How the Bacteria in Our Gut Influences Our Minds
For most of the time we always thought that mood, emotional, and mental issues were an internal issue. However, these problems might be derived from the bacteria in your gut.
Psychologists and therapists have become recently interested in the role bacteria plays in our mood. Yes, we know that bacteria can cause sickness or disease, and that we have good bacteria as well as bad bacteria – but there has been a sudden increase in emotional issues in the last decade. Researchers and biologists believe that this might be caused by the bacteria in our gut. Anxiety is the most common mental illness today, and an estimated 40 million American adults endorse symptoms of anxiety. That’s 18% of the US population.
When our gut bacteria is out of order, we experience a multitude of symptoms. When the gut bacteria is out of balance our guts become disturbed, and we experience digestive disorders such as irritable bowel syndrome. Symptoms include bloating, gas, constipation, or diarrhea.
These symptoms can be indicators of leaky gut syndrome, when your gut wall becomes permeable and particles of food escape from the digestive tract. This causes a domino affect on your digestive system which has resulted in the tens of millions of Americans who suffer with GI disorders.
Treatment for anxiety accounts for one third of the $148 billion dollars spent annually on mental illnesses. Scientists physicians, and mental health practitioners are increasingly aware of the important relationship between the balance of gut bacteria and the current mood we are experiencing in our brain. There is a lot of different things you can do to realign the balance of your gut and improve your overall mood.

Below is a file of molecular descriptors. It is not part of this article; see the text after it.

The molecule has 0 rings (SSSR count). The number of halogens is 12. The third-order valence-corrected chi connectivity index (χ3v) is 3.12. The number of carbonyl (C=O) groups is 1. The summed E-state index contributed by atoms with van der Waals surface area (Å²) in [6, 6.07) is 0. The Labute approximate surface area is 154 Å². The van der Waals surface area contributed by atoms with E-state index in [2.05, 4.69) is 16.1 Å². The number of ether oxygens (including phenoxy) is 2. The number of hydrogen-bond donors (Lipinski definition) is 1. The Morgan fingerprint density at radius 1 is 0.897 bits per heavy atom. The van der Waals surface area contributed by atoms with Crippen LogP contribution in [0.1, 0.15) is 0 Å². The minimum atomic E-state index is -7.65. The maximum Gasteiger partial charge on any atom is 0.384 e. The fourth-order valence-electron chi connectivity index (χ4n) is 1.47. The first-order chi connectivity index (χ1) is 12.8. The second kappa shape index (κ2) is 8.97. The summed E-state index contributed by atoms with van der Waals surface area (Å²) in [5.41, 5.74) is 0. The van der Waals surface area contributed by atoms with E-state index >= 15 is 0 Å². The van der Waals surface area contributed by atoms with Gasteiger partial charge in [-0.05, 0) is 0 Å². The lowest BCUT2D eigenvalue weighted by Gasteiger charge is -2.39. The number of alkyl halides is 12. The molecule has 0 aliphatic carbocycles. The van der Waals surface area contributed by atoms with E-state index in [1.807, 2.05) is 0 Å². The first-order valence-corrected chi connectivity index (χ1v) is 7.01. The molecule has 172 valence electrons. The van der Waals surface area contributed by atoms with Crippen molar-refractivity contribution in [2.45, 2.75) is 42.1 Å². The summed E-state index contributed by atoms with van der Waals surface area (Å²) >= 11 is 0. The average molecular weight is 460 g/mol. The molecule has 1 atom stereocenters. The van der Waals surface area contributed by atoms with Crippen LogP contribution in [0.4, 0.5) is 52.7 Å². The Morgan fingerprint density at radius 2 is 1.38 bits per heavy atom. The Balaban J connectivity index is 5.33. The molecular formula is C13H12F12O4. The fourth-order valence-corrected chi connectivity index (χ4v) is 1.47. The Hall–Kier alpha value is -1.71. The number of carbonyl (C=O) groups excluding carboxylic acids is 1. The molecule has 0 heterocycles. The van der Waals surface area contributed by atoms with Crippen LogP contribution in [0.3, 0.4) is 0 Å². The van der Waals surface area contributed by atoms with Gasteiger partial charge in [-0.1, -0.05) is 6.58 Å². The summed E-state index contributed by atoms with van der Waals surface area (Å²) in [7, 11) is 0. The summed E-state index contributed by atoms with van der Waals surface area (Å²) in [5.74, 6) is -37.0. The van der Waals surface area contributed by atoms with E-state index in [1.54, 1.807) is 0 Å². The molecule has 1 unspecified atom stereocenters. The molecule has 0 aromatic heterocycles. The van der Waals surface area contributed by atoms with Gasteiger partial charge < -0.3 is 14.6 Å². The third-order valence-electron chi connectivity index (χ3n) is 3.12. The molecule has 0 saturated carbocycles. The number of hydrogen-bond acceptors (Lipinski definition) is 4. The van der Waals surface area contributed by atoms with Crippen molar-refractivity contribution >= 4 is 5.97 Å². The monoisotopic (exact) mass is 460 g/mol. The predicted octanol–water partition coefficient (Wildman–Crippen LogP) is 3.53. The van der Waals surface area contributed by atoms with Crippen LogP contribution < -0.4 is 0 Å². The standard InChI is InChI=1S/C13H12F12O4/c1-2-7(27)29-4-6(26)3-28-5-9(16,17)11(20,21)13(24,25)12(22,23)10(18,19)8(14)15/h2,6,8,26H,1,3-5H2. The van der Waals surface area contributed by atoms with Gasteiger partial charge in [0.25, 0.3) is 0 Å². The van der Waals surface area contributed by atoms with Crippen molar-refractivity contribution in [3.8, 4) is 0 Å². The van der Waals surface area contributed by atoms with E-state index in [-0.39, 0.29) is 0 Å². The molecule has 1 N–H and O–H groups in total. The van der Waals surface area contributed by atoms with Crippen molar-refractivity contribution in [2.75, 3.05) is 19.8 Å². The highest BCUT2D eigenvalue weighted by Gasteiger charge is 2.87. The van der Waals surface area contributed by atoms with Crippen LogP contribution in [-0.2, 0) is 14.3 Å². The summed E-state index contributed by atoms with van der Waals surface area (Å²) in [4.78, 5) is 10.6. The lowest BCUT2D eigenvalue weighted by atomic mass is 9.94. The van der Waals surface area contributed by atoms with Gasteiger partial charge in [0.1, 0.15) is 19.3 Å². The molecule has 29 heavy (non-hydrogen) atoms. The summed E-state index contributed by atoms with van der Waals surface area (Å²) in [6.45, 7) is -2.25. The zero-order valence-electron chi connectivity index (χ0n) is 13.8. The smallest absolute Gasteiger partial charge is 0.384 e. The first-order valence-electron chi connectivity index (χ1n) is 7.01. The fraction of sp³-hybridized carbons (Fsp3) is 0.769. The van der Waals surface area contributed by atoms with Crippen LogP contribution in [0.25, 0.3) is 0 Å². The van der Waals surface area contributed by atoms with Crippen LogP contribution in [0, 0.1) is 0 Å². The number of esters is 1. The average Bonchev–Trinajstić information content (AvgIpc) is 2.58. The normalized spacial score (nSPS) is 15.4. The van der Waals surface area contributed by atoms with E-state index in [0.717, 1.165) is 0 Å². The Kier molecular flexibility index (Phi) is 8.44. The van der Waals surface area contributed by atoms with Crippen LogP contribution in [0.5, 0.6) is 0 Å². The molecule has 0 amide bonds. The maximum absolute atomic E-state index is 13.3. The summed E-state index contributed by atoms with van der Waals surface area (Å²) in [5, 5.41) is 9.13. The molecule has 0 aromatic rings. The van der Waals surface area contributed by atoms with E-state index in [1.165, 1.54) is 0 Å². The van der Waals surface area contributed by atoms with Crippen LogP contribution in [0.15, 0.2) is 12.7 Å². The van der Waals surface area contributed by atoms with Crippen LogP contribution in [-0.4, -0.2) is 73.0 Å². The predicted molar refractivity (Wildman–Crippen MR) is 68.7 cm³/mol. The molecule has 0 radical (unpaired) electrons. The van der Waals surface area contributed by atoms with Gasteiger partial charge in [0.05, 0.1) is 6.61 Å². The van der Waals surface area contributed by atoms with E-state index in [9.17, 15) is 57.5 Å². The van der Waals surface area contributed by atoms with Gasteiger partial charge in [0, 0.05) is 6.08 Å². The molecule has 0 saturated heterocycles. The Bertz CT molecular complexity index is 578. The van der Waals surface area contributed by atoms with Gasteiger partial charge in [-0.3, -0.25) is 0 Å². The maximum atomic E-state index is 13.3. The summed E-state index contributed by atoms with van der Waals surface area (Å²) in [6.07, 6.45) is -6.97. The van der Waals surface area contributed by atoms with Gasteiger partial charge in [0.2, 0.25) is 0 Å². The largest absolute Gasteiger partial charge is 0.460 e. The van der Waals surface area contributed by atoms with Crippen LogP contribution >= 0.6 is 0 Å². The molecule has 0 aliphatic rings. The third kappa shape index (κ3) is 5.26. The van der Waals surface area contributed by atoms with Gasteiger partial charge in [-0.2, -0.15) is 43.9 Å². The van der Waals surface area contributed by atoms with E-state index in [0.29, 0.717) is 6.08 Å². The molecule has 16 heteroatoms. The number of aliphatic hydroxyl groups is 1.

If you want to naturally balance out the bacteria in your gut there are several different things you can do. For one thing eliminate the issue from the root. Unbalanced gut bacteria might be caused by excessive and unmanaged stress, excessive use of antibiotics, prolonged use of steroids, intestinal infections, high sugar and low fiber diets, and the regular consumption of alcohol. You can improve the bacteria in your gut by cutting out sugar and processed foods. Findings from a new study at Oregon State University found that a diet high in sugar caused changes in the gut bacteria of mice, impairing the mice’s ability to adjust to changing situations, called “cognitive flexibility.” The change in gut bacteria also negatively affected the mice’s long-term and short-term memory.
You should also eat more plants and dietary fiber. Most gut experts will agree when saying that changing our diet is the most direct method for changing the gut bacteria. By eating plants you achieve and maintain microbiota diversity, when leads to a clear and happy mind alone. Another thing you have to do in order to revolutionize your gut is to limit antibiotics. Regular antibiotic use kills the diverse community of microbiota, and causes destruction to the immune system.